Block on Trump's Asylum Ban Upheld by Supreme Court
In November, 2007, a state trooper named Ben Campbell began to harass a woman named Joanne Smith. When Smith's adult son, Tom, said he would call 911 and speak to Campbell's supervisor, Campbell left without issuing any tickets.
This incident sparked a series of harassing activities that eventually rose to the level of a civil rights complaint. On April 1, the Second Circuit Court of Appeals affirmed and vacated in part a district court's order dismissing the case.
After Smith and her husband visited the New York State Police Barracks to complain to Campbell's supervisor, she claimed that "officers appeared at [her] home suggesting in an intimidating manner that she plead guilty to all of the traffic tickets and that everything would be reduced to a parking ticket as a result."
After Tom complained at a coffee shop about Campbell's behavior, Campbell appeared at the house looking for him. Smith's son-in-law, Lilly, arrived at the house and had a verbal confrontation with Campbell, who ordered Lilly to leave. Lilly called 911 to report Campbell, but Campbell then left.
And so on. "The amended complaint alleges further acts of harassment by Campbell that are unnecessary to detail here," the court said. For some reason, Smith waited almost three years before filing a lawsuit against Campbell under 42 USC 1983. For that reason, the district court dismissed claims of retaliatory prosecution. It also dismissed an unlawful seizure claim against Lilly on the ground that he placed under the purview of the Fourth Amendment, rather than section 1983.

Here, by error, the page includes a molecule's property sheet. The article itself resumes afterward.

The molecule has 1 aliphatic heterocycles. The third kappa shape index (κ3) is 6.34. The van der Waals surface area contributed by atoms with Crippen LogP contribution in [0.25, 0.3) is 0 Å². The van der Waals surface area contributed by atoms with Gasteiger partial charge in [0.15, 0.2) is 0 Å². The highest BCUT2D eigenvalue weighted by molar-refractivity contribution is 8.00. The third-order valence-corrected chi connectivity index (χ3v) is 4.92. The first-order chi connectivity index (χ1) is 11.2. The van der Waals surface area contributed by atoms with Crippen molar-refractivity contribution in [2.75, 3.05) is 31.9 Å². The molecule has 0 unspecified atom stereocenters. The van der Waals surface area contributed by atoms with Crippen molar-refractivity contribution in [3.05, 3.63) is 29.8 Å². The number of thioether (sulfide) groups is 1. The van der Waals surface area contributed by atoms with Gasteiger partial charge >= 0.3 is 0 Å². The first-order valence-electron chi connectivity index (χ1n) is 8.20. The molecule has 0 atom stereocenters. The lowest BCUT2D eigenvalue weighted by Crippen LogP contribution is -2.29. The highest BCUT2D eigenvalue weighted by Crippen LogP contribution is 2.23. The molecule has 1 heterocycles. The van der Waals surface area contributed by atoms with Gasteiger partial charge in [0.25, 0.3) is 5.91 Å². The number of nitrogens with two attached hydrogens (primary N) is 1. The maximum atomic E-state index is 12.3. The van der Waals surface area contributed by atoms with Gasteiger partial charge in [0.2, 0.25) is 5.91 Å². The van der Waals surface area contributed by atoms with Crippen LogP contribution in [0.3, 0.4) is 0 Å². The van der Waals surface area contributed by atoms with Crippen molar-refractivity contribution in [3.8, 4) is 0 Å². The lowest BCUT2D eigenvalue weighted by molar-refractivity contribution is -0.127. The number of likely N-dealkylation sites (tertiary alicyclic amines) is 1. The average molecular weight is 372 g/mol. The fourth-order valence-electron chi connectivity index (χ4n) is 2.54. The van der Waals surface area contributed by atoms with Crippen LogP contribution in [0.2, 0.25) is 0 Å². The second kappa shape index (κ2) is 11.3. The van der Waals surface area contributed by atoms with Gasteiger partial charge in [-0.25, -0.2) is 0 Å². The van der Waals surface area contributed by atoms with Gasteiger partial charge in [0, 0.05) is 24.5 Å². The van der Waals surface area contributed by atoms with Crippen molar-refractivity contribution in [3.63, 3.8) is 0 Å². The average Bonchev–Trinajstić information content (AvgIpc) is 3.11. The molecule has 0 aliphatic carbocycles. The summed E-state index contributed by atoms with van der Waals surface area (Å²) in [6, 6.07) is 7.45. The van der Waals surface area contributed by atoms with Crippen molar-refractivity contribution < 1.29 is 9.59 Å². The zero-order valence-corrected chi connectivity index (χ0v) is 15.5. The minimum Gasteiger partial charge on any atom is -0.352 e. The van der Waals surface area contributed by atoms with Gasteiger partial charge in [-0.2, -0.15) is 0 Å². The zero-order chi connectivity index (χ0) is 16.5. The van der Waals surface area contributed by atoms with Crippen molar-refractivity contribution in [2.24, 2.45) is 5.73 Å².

You Win Some, You Lose Some
After the district court entered its order, the U.S. Supreme Court clarified that "a failure to specify 42 U.S.C. section 1983 as the vehicle for pleading a constitutional claim is not a defect warranting dismissal, at least in the absence of some prejudice to the defendant."
As a result, the Second Circuit overruled the dismissal of this count, finding that Campbell wouldn't be prejudiced by allowing it to remain. Prejudice might be shown if the legal theory advanced in the complaint didn't put the defendant on notice of what he allegedly did wrong, but this isn't that kind of case, said the court.
On the other hand, the Second Circuit upheld dismissal of the retaliatory prosecution claims. The statute of limitations in New York for personal injury is three years, but the plaintiffs waited about three and a half years before filing. Smith claimed that the period should have been tolled while an appeal was in progress -- and that would be true if this were a Fourth Amendment issue, which could potentially impact the underlying criminal case.
Unfortunately, Smith brought the retaliatory prosecution claim under the First Amendment, for which the outcome of the criminal trial changes nothing, meaning the limitations period doesn't toll.
The case now goes back to the district court to determine whether the facts as alleged constitute an unlawful seizure on the Fourth Amendment claim.